Following a request by the Marsaskala Local Council[10] and the issue of an enforcement notice,[11] on 20 August 2016 the Planning Authority ordered the hotel's owners to demolish the building.[6] On that same day, the building caught fire but it was put out by the Civil Protection Department.[7]

The site of the hotel, which has been valued at €20.8 million, is to be sold at a judicial auction in October 2016. The demolition of the dilapidated hotel buildings is to cost around €1.5 million.[12]

In September 2016 the owners appealed against an Enforcement Order by the Planning Authority.[8]

In December 2017 the Marsaskala local council, including Labour Mayor Mario Calleja, voted overwhelmingly in favour of a new project by developer Charles Camilleri which includes a 13-storey hotel as well as an apartment complex, in contradiction with the same council's July 2015 position. The development foresees a 7,000 square metre footprint with a floor area of 61,000 square metres, as well as a 10,500 square metre public park around St Thomas tower. The proposal has not been submitted to planning process yet, so there is no environmental impact assessment.[8]

References[edit]

  1. ^ a b Dalli, Miriam (21 May 2015). "Residential units, hotel and yacht marina eyed at former Jerma site". Malta Today. Archived from the original on 26 May 2015. 
  2. ^ Zahra, Angelo (12 April 2007). "The Jerma Palace Hotel saga". Times of Malta. Archived from the original on 8 November 2015.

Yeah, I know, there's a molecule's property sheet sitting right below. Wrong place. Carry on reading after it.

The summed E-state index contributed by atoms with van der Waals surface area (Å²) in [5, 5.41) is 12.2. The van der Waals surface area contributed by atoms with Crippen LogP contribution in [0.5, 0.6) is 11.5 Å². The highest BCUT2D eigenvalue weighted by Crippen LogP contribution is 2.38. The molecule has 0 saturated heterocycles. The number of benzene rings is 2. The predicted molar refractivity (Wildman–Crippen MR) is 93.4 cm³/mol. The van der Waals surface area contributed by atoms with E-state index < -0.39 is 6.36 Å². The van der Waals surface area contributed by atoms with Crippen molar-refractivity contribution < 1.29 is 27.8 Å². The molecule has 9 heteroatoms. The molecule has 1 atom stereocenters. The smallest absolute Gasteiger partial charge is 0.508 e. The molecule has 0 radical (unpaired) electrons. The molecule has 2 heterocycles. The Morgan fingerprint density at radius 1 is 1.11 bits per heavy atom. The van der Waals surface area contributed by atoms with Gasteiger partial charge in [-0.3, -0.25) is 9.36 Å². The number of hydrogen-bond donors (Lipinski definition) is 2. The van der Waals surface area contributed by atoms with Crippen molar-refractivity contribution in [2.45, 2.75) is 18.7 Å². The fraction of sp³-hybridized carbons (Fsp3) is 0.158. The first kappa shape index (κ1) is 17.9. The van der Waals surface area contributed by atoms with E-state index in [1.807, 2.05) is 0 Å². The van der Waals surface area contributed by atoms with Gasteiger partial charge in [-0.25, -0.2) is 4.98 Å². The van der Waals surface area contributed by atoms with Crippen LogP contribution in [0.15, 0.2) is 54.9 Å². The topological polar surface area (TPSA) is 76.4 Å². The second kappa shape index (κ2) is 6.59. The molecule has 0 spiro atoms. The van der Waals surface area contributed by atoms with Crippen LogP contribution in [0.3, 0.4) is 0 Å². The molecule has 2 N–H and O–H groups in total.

3. ^ a b c Johnston, Waylon (19 April 2014). "Former top hotel is a dangerous wreck". Times of Malta. Archived from the original on 20 December 2015. 
  4. ^ Richards, Brian (2008). Malta. New Holland Publishers. p. 73. ISBN 9781845378714. 
  5. ^ Xuereb, Matthew (15 April 2010). "Planning authority still awaiting brief for Jerma Palace Hotel site project". Times of Malta. Archived from the original on 20 December 2015. 
  6. ^ a b "The Jerma Palace hotel is to be demolished". Times of Malta. 20 August 2016. Archived from the original on 21 August 2016. 
  7. ^ a b "Fire in Jerma Palace Hotel ruins – not for the first time". TVM. 20 August 2016. Archived from the original on 21 August 2016. 
  8. ^ a b c d Debono, James (15 December 2017). "Plans for Jerma site to host apartment complex and 13-storey hotel". The Shift. Archived from the original on 18 December 2017. 
  9. ^ "Website Corpi d'elite claims Syrians entering Malta from near abandoned Jerma Palace Hotel". The Malta Independent. 20 December 2015. Archived from the original on 20 December 2015. 
  10. ^ "Council: Jerma ruins are a danger and should be demolished". Times of Malta. 22 July 2016. Archived from the original on 22 July 2016. 
  11. ^ "Mistra Village and Jerma Palace owners get slapped with enforcement notices". Times of Malta. 20 August 2016. Archived from the original on 21 August 2016. 
  12. ^ Xuereb, Matthew (22 August 2016). "Jerma Hotel site valued at €20.8m, to be sold at judicial sale by auction in October". Times of Malta. Archived from the original on 22 August 2016. 

Media related to Jerma Palace Hotel at Wikimedia Commons